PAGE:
Using the strict lockdown for the bold openup

Martin Friedel

Ok, I made that second term up. For most of us the first term is not new, the effects are present everywhere. It brings a bunch of changes some of which are negative, some turn out to be not so bad. But obviously one thing that suffers is the personal communication between people. Video calls are better than just voice and much better than nothing, but not quite the same as the full experience of meeting in person.

But as with any new situation, if an external impulse comes and shakes things up, it may take a while for everything to settle down in our heads and changes may pop up in unexpected places.

Distributed roots

We started back in 2012 directly as a distributed company, with people working from different locations. That took a while to get really good at, but we managed it pretty well and when Covid-19 struck, not much changed for us really. The last few remnants of our Hamburg team that actually went to an office most of the time simply stayed home and the office started collected cobwebs.

For a few months we felt super smug about ourselves for having been early adopters of the distributed home office workstyle, with people on the team from Europe, Africa and Asia working together. We were there first, before it became mandatory! But as everyone else got used to it too, something else happened.

Newsflash: Online meetings are not fake

The idea in so many peoples heads, that one needs to meet in person, otherwise it doesn't count somehow was eroded away by weeks and months of the experience that it can be made to work. Sure - it's not perfect, but if you go with it, it works better than most of us thought. And with this acceptance in the heads of so many people, something big changed for us as a company. Suddenly two large new doors opened up to us:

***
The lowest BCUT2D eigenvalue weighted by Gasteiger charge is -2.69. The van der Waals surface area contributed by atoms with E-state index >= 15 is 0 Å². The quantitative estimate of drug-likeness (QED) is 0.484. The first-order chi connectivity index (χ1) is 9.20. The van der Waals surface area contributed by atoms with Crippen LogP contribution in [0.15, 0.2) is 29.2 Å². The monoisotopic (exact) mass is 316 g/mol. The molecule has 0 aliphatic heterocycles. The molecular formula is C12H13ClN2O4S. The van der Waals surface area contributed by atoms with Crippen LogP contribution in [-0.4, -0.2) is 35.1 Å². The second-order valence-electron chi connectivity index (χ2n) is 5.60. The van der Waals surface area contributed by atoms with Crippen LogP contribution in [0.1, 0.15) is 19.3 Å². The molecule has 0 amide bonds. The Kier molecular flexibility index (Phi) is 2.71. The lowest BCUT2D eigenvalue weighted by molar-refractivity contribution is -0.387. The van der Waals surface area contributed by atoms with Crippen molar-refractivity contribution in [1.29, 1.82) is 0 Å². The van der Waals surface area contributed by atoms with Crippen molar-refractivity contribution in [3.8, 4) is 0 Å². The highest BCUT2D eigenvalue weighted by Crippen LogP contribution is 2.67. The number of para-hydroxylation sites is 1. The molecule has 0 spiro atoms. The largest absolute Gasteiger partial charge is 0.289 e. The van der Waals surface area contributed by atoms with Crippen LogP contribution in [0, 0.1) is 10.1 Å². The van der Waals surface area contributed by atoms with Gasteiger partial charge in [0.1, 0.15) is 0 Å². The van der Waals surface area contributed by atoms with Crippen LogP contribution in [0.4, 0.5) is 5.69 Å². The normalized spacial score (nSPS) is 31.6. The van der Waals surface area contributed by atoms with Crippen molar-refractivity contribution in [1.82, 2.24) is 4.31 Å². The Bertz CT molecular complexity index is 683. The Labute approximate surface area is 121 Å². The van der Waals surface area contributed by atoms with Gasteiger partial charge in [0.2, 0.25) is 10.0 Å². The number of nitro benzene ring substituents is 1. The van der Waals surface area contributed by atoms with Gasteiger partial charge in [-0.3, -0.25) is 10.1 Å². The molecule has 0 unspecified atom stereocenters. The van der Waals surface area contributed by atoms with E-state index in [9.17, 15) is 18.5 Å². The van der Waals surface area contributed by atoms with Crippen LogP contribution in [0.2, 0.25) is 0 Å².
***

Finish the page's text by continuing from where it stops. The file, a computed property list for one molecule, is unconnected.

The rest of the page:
1. Our mindset of working for local customers died

Most customers realised this too, working with other companies through online works. So suddenly we are a global company, working for customers from overseas or from parts of Germany we would previously not have considered. And for our industry I must say the negative impact is minimal. Before all this, we were adressing customers locally - now suddenly borders fell away. Now only our competence and our personality count and customers suddenly do not care anymore where we come from.

2. Our hiring process changed

We were pretty open to hiring people of different backgrounds and from different cultural backgrounds already, but now we were forced to hire new empoyees who we had never met in person before. At first this did feel weird, but now we have done it for a while and it got easier. There are people in our company who have not met any other teammates in person, but have nonetheless become integrated, appreciated and productive team members. This is now an irreversible change in our mindset and makes us wonder how far we can go. So far it seems the main challenge is timezones.

The bold openup

So if all of this is the new normal, I decided to counter only staying at home with my family for months with... an openup.

Now I embrace a new paradigm, where I use tools like to make new global connections regularly and randomly. So in the last few weeks I have been at home pretty much all the time, and yet at the same time in meetings in the UK, Norway, Costa Rica, the US, Belarus, Nigeria, India or various German cities. If I have to meet everyone by video - why talk only with people I already know and who live close by?

My conversations with people from all these places in these previous months have given me new connections to wonderful, interesting and often likeminded people, which I hope will last a long time.

So try it!

Make the world a more connected placeand go to (If you need an invite, ping me)

Reach out way beyond what you already know and make new connections.

Let us make the corona lockdown era also be the bold openup era, where amazing new international friendships are made.